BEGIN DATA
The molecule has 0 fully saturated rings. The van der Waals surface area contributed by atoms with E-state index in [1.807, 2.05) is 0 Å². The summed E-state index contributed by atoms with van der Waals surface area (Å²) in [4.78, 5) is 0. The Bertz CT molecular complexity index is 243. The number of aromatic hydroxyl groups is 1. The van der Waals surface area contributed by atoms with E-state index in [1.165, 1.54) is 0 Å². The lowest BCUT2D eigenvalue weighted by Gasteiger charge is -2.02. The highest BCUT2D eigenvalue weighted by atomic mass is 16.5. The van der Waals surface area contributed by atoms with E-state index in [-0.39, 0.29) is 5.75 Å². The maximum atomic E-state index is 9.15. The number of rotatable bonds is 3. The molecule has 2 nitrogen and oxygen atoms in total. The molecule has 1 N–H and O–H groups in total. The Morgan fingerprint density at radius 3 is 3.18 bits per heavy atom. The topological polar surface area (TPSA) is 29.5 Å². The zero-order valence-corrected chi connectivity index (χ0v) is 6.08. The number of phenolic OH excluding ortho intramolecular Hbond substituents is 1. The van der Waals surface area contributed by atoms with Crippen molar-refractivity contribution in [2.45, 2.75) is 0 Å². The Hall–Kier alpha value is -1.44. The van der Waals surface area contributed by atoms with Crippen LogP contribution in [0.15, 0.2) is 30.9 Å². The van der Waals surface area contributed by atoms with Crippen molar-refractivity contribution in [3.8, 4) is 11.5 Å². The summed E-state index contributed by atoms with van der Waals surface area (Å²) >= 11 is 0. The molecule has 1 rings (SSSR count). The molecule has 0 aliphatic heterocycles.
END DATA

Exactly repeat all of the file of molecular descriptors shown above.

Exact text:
The molecule has 0 fully saturated rings. The van der Waals surface area contributed by atoms with E-state index in [1.807, 2.05) is 0 Å². The summed E-state index contributed by atoms with van der Waals surface area (Å²) in [4.78, 5) is 0. The Bertz CT molecular complexity index is 243. The number of aromatic hydroxyl groups is 1. The van der Waals surface area contributed by atoms with E-state index in [1.165, 1.54) is 0 Å². The lowest BCUT2D eigenvalue weighted by Gasteiger charge is -2.02. The highest BCUT2D eigenvalue weighted by atomic mass is 16.5. The van der Waals surface area contributed by atoms with E-state index in [-0.39, 0.29) is 5.75 Å². The maximum atomic E-state index is 9.15. The number of rotatable bonds is 3. The molecule has 2 nitrogen and oxygen atoms in total. The molecule has 1 N–H and O–H groups in total. The Morgan fingerprint density at radius 3 is 3.18 bits per heavy atom. The topological polar surface area (TPSA) is 29.5 Å². The zero-order valence-corrected chi connectivity index (χ0v) is 6.08. The number of phenolic OH excluding ortho intramolecular Hbond substituents is 1. The van der Waals surface area contributed by atoms with Crippen molar-refractivity contribution in [2.45, 2.75) is 0 Å². The Hall–Kier alpha value is -1.44. The van der Waals surface area contributed by atoms with Crippen LogP contribution in [0.15, 0.2) is 30.9 Å². The van der Waals surface area contributed by atoms with Crippen molar-refractivity contribution in [3.8, 4) is 11.5 Å². The summed E-state index contributed by atoms with van der Waals surface area (Å²) >= 11 is 0. The molecule has 1 rings (SSSR count). The molecule has 0 aliphatic heterocycles.